10/12/18 - Week 19 - 2019 Corn

This year, we planted two heirloom corn varieties for the CSA (as well as a small patch of the Tzutujil Maya Corn of Birth and Death brought here by CSA member Joshua Harris.)

Many of you met the Painted Mountain corn last year. This gorgeous variety was developed in Montana by Dave Christensen, a farmer who dedicated his life to breeding corn that could survive the the conditions and high altitudes there. He did this by gathering heirloom seeds from Northern Native Americans tribes and homesteaders, planting them together, letting them naturally cross pollinate, and carefully selecting for hardiness and nutrition. The result is Painted Mountain corn.

This year, our Painted Mountain corn didn't do very well. We think we either a) planted it a few weeks too late and it got the solar signal to tassel too early and/or b) in was affected negatively by the symphylans in our soil (little centipedes that eat roots hairs). As such, we will not distribute the Painted Mountain to members as flour in this year; instead we will save all of the precious kernels we get so that we can plant again next year (earlier and in a different spot!) and/or we are also considering switching to a variety that will do better in these soils, and then continue our community heirloom saving tradition. Sometimes the road to abundance is restraint.

Kayta in our first Floriani field in 2013

Kayta in our first Floriani field in 2013

Our other corn variety, drying out there in the fields, is Floriani Red Flint. The Floriani did quite well this year (hurray for diversity!) and we will be harvesting it together on Wednesday. Floriani Red Flint is a Northern Italian heirloom, saved for generations for the exceptional polenta it makes. Kayta and I have grown it in Sonoma County for 6 seasons now and we can confirm... it makes amazing polenta, especially when you add a little Bramble Tail cream to it. We’ll dry the ears in our greenhouse after we harvest them, and then grind the kernels it into a coarse flour and distribute it to the CSA late into the season.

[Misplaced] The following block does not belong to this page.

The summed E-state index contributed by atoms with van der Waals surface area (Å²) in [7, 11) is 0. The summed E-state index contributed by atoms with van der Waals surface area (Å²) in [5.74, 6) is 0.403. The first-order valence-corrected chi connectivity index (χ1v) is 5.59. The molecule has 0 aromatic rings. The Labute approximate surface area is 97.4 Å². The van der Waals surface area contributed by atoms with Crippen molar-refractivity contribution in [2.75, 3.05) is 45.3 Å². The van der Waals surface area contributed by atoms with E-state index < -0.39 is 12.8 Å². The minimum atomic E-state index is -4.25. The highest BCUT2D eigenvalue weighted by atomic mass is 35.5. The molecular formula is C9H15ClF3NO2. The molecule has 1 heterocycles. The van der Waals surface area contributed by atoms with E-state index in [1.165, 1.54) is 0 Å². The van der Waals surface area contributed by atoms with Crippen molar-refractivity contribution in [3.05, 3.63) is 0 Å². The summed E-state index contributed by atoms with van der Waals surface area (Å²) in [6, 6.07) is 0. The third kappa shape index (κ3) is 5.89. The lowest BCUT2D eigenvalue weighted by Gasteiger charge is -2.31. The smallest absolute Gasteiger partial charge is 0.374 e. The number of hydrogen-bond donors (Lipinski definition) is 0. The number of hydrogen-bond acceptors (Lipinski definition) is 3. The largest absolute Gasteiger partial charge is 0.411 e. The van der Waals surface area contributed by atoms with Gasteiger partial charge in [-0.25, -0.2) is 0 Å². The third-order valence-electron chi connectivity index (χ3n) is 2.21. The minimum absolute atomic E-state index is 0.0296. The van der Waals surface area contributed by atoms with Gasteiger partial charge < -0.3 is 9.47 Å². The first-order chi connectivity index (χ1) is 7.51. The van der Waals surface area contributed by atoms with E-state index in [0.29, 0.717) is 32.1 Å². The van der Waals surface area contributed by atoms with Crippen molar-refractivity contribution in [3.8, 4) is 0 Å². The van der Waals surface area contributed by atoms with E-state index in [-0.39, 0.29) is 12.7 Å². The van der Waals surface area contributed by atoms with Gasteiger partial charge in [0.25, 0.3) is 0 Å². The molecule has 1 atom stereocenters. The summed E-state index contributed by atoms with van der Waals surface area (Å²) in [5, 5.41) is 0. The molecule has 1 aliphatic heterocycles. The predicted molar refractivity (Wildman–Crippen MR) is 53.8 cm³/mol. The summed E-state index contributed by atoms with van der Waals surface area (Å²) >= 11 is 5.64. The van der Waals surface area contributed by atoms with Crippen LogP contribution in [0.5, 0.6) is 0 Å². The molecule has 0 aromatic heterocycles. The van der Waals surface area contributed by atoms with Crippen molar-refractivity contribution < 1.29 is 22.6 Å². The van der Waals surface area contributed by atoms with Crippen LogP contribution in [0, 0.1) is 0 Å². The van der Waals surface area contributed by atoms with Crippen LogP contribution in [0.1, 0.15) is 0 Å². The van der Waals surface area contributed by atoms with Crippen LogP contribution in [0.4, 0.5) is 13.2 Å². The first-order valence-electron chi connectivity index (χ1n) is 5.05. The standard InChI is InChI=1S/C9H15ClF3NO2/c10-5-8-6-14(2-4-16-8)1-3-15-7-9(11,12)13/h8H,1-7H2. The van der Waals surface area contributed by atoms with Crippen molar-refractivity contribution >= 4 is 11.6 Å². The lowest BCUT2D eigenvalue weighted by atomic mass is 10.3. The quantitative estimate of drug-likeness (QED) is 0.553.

Flint corn kernels are hard as flint, hence the name. They have a dense outer shell protecting the nutritious germ within. This shell, combined with the low water content of the kernels, make flint corns resistant to freezing and excellent for storage. Flint corns were the staff of life for Native American cultures in harsh climates on both hemispheres.

Indeed, since domestication in Southern Mexico some 10,000 years ago, maize has been the staff of life for much of humanity as we know it, from the Mississipian and Mayan civilizations to the supermarket aisles of today: Corn is king.

And a king demands an Ode...

Take it away, Pablo...

* * * * *

Ode to Maize

by Pablo Neruda

America, from a grain

of maize you grew

to crown

with spacious lands

the ocean foam.

A grain of maize was your geography.

From the grain

a green lance rose,

was covered with gold,

to grace the heights

of Peru with its yellow tassels.

But, poet, let

history rest in its shroud;

praise with your lyre

the grain in its granaries:

sing to the simple maize in

the kitchen.

First, a fine beard

fluttered in the field

above the tender teeth

of the young ear.

Then the husks parted

and fruitfulness burst its veils

of pale papyrus

that grains of laughter

might fall upon the earth.

To the stone,

in your journey,

you returned.

Not to the terrible stone,

the bloody

triangle of Mexican death,

but to the grinding stone

sacred

stone of your kitchens.

There, milk and matter,

strength-giving, nutritious

cornmeal pulp,

you were worked and patted

by the wondrous hands

of women.

Wherever you fall, maize,

whether into the

splendid pot of porridge, or among

country beans, you light up

the meal and lend it

your virginal flavor.

Oh, to bite into

the steaming ear beside the sea

of distant song and deepest waltz.

To boil you

as your aroma

spreads through

blue sierras.

But is there

no end

to your treasure?

In chalky, barren lands

bordered

by the sea, along

the rocky Chilean coast,

at times

only your radiance

reaches the empty

table of the miner.

Your light, your cornmeal,

your hope

pervades America’s solitudes,

and to hunger

your lances

are enemy legions.

Within your husks,

like gentle kernels,

our sober provincial

children’s hearts were

nurtured,

until life began

to shuck us from the ear.


* * * * *

See you in the corn fields,

David & Kayta